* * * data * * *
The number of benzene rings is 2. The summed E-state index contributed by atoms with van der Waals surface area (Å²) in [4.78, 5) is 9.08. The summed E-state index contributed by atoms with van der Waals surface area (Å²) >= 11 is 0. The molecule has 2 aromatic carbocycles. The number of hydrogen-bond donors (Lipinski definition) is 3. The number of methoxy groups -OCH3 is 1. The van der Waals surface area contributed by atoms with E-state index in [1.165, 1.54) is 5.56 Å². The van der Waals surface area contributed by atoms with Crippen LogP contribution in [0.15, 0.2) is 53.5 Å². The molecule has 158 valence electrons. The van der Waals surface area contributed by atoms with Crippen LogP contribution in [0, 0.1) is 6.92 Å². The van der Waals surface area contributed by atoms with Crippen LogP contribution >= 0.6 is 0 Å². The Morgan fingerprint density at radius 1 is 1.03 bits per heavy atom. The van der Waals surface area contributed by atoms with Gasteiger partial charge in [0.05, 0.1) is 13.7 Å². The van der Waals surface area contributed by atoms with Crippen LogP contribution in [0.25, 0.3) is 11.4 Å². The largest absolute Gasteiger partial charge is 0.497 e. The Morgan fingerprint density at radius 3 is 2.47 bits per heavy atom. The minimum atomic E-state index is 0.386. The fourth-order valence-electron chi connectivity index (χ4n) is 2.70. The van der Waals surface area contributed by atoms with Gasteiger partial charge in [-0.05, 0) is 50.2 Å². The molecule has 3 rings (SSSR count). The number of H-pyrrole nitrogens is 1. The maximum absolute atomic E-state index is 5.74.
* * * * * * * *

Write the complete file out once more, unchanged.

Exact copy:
The number of benzene rings is 2. The summed E-state index contributed by atoms with van der Waals surface area (Å²) in [4.78, 5) is 9.08. The summed E-state index contributed by atoms with van der Waals surface area (Å²) >= 11 is 0. The molecule has 2 aromatic carbocycles. The number of hydrogen-bond donors (Lipinski definition) is 3. The number of methoxy groups -OCH3 is 1. The van der Waals surface area contributed by atoms with E-state index in [1.165, 1.54) is 5.56 Å². The van der Waals surface area contributed by atoms with Crippen LogP contribution in [0.15, 0.2) is 53.5 Å². The molecule has 158 valence electrons. The van der Waals surface area contributed by atoms with Crippen LogP contribution in [0, 0.1) is 6.92 Å². The van der Waals surface area contributed by atoms with Crippen LogP contribution >= 0.6 is 0 Å². The Morgan fingerprint density at radius 1 is 1.03 bits per heavy atom. The van der Waals surface area contributed by atoms with Gasteiger partial charge in [0.05, 0.1) is 13.7 Å². The van der Waals surface area contributed by atoms with Crippen LogP contribution in [0.25, 0.3) is 11.4 Å². The largest absolute Gasteiger partial charge is 0.497 e. The Morgan fingerprint density at radius 3 is 2.47 bits per heavy atom. The minimum atomic E-state index is 0.386. The fourth-order valence-electron chi connectivity index (χ4n) is 2.70. The van der Waals surface area contributed by atoms with Gasteiger partial charge in [-0.05, 0) is 50.2 Å². The molecule has 3 rings (SSSR count). The number of H-pyrrole nitrogens is 1. The maximum absolute atomic E-state index is 5.74.